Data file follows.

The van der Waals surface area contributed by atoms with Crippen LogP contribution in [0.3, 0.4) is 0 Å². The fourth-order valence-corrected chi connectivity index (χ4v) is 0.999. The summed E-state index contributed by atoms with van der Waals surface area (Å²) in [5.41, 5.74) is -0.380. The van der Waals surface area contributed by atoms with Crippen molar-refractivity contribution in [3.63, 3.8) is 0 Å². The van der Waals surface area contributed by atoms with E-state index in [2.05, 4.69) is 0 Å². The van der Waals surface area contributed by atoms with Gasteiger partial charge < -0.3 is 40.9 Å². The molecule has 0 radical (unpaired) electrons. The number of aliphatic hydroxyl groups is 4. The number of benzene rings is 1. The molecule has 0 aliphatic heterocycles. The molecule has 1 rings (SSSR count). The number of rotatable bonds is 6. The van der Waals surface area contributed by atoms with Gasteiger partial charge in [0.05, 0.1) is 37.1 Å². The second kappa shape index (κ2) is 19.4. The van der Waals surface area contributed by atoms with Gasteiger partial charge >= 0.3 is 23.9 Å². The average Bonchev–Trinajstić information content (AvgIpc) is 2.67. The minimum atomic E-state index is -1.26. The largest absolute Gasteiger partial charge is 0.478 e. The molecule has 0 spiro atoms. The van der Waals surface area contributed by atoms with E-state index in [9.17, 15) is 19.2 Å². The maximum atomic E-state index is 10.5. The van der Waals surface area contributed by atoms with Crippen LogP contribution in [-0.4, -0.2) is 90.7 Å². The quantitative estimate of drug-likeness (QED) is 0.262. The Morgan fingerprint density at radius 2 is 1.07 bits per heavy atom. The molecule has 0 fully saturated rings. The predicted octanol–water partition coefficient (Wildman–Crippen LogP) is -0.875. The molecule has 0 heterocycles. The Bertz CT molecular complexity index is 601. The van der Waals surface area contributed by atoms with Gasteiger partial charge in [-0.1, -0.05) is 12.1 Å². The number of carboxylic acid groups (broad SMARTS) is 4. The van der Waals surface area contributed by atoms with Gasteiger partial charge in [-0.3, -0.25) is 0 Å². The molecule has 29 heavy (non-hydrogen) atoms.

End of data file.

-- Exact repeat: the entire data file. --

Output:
The van der Waals surface area contributed by atoms with Crippen LogP contribution in [0.3, 0.4) is 0 Å². The fourth-order valence-corrected chi connectivity index (χ4v) is 0.999. The summed E-state index contributed by atoms with van der Waals surface area (Å²) in [5.41, 5.74) is -0.380. The van der Waals surface area contributed by atoms with Crippen molar-refractivity contribution in [3.63, 3.8) is 0 Å². The van der Waals surface area contributed by atoms with E-state index in [2.05, 4.69) is 0 Å². The van der Waals surface area contributed by atoms with Gasteiger partial charge < -0.3 is 40.9 Å². The molecule has 0 radical (unpaired) electrons. The number of aliphatic hydroxyl groups is 4. The number of benzene rings is 1. The molecule has 0 aliphatic heterocycles. The molecule has 1 rings (SSSR count). The number of rotatable bonds is 6. The van der Waals surface area contributed by atoms with Gasteiger partial charge in [0.05, 0.1) is 37.1 Å². The second kappa shape index (κ2) is 19.4. The van der Waals surface area contributed by atoms with Gasteiger partial charge >= 0.3 is 23.9 Å². The average Bonchev–Trinajstić information content (AvgIpc) is 2.67. The minimum atomic E-state index is -1.26. The largest absolute Gasteiger partial charge is 0.478 e. The molecule has 0 spiro atoms. The van der Waals surface area contributed by atoms with E-state index in [9.17, 15) is 19.2 Å². The maximum atomic E-state index is 10.5. The van der Waals surface area contributed by atoms with Crippen LogP contribution in [-0.4, -0.2) is 90.7 Å². The quantitative estimate of drug-likeness (QED) is 0.262. The Morgan fingerprint density at radius 2 is 1.07 bits per heavy atom. The molecule has 0 fully saturated rings. The predicted octanol–water partition coefficient (Wildman–Crippen LogP) is -0.875. The molecule has 0 heterocycles. The Bertz CT molecular complexity index is 601. The van der Waals surface area contributed by atoms with Gasteiger partial charge in [-0.1, -0.05) is 12.1 Å². The number of carboxylic acid groups (broad SMARTS) is 4. The van der Waals surface area contributed by atoms with Gasteiger partial charge in [-0.3, -0.25) is 0 Å². The molecule has 29 heavy (non-hydrogen) atoms.